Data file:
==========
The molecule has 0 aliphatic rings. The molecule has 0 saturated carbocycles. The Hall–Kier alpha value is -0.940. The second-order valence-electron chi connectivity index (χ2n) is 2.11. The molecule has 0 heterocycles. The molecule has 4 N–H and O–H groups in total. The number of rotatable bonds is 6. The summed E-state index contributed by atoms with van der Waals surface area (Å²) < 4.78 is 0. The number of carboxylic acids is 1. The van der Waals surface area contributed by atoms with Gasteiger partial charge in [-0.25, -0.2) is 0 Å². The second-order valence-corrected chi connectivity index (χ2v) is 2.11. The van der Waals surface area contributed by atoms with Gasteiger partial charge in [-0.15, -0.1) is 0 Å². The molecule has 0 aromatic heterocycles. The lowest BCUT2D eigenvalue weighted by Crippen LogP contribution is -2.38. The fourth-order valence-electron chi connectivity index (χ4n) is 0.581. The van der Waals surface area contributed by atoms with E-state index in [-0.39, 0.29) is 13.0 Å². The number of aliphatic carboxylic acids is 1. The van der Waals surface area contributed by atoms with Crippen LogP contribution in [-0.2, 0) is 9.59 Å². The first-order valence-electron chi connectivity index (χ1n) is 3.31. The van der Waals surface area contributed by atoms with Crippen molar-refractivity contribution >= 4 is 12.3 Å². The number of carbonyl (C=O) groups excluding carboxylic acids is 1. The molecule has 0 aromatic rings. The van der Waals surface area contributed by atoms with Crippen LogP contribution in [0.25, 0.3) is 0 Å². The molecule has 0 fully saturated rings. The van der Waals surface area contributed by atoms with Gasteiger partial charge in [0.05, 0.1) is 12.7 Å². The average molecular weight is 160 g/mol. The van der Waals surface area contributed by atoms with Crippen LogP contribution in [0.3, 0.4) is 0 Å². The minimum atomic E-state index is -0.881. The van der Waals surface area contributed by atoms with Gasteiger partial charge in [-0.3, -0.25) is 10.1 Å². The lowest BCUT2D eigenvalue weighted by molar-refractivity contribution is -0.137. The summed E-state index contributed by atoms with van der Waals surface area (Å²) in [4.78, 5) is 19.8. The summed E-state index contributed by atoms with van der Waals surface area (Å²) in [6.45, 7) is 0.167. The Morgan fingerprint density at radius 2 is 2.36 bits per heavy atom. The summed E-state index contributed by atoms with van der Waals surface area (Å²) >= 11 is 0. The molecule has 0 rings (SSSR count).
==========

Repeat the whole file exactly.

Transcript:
The molecule has 0 aliphatic rings. The molecule has 0 saturated carbocycles. The Hall–Kier alpha value is -0.940. The second-order valence-electron chi connectivity index (χ2n) is 2.11. The molecule has 0 heterocycles. The molecule has 4 N–H and O–H groups in total. The number of rotatable bonds is 6. The summed E-state index contributed by atoms with van der Waals surface area (Å²) < 4.78 is 0. The number of carboxylic acids is 1. The van der Waals surface area contributed by atoms with Gasteiger partial charge in [-0.25, -0.2) is 0 Å². The second-order valence-corrected chi connectivity index (χ2v) is 2.11. The van der Waals surface area contributed by atoms with Gasteiger partial charge in [-0.15, -0.1) is 0 Å². The molecule has 0 aromatic heterocycles. The lowest BCUT2D eigenvalue weighted by Crippen LogP contribution is -2.38. The fourth-order valence-electron chi connectivity index (χ4n) is 0.581. The van der Waals surface area contributed by atoms with E-state index in [-0.39, 0.29) is 13.0 Å². The number of aliphatic carboxylic acids is 1. The van der Waals surface area contributed by atoms with Crippen LogP contribution in [-0.2, 0) is 9.59 Å². The first-order valence-electron chi connectivity index (χ1n) is 3.31. The van der Waals surface area contributed by atoms with Crippen molar-refractivity contribution >= 4 is 12.3 Å². The number of carbonyl (C=O) groups excluding carboxylic acids is 1. The molecule has 0 aromatic rings. The van der Waals surface area contributed by atoms with Crippen LogP contribution in [0.25, 0.3) is 0 Å². The molecule has 0 fully saturated rings. The van der Waals surface area contributed by atoms with Gasteiger partial charge in [0.05, 0.1) is 12.7 Å². The average molecular weight is 160 g/mol. The van der Waals surface area contributed by atoms with Crippen LogP contribution in [0.3, 0.4) is 0 Å². The minimum atomic E-state index is -0.881. The van der Waals surface area contributed by atoms with Gasteiger partial charge in [-0.3, -0.25) is 10.1 Å². The lowest BCUT2D eigenvalue weighted by molar-refractivity contribution is -0.137. The summed E-state index contributed by atoms with van der Waals surface area (Å²) in [4.78, 5) is 19.8. The summed E-state index contributed by atoms with van der Waals surface area (Å²) in [6.45, 7) is 0.167. The Morgan fingerprint density at radius 2 is 2.36 bits per heavy atom. The summed E-state index contributed by atoms with van der Waals surface area (Å²) >= 11 is 0. The molecule has 0 rings (SSSR count).